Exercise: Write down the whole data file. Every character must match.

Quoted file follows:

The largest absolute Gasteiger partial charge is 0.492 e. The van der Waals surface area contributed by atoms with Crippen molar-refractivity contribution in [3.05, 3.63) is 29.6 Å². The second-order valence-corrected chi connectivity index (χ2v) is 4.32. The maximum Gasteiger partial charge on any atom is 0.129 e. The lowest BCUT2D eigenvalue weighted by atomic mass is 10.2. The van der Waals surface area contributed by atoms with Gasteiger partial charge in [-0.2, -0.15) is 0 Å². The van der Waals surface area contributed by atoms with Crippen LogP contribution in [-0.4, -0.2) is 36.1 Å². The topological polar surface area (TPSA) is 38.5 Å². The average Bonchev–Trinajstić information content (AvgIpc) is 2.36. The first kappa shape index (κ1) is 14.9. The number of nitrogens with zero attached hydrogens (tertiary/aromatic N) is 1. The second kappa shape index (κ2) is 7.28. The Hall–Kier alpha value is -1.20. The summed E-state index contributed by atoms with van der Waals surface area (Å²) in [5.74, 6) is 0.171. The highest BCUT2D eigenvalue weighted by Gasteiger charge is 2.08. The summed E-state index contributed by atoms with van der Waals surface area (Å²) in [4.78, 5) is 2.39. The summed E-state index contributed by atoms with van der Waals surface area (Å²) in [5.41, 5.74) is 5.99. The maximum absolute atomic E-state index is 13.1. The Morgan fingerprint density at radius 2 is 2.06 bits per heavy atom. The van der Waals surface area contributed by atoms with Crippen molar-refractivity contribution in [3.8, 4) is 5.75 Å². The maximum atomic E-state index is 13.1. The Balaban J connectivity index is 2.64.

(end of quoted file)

The largest absolute Gasteiger partial charge is 0.492 e. The van der Waals surface area contributed by atoms with Crippen molar-refractivity contribution in [3.05, 3.63) is 29.6 Å². The second-order valence-corrected chi connectivity index (χ2v) is 4.32. The maximum Gasteiger partial charge on any atom is 0.129 e. The lowest BCUT2D eigenvalue weighted by atomic mass is 10.2. The van der Waals surface area contributed by atoms with Gasteiger partial charge in [-0.2, -0.15) is 0 Å². The van der Waals surface area contributed by atoms with Crippen LogP contribution in [-0.4, -0.2) is 36.1 Å². The topological polar surface area (TPSA) is 38.5 Å². The average Bonchev–Trinajstić information content (AvgIpc) is 2.36. The first kappa shape index (κ1) is 14.9. The number of nitrogens with zero attached hydrogens (tertiary/aromatic N) is 1. The second kappa shape index (κ2) is 7.28. The Hall–Kier alpha value is -1.20. The summed E-state index contributed by atoms with van der Waals surface area (Å²) in [5.74, 6) is 0.171. The highest BCUT2D eigenvalue weighted by Gasteiger charge is 2.08. The summed E-state index contributed by atoms with van der Waals surface area (Å²) in [4.78, 5) is 2.39. The summed E-state index contributed by atoms with van der Waals surface area (Å²) in [5.41, 5.74) is 5.99. The maximum absolute atomic E-state index is 13.1. The Morgan fingerprint density at radius 2 is 2.06 bits per heavy atom. The van der Waals surface area contributed by atoms with Crippen molar-refractivity contribution in [3.8, 4) is 5.75 Å². The maximum atomic E-state index is 13.1. The Balaban J connectivity index is 2.64.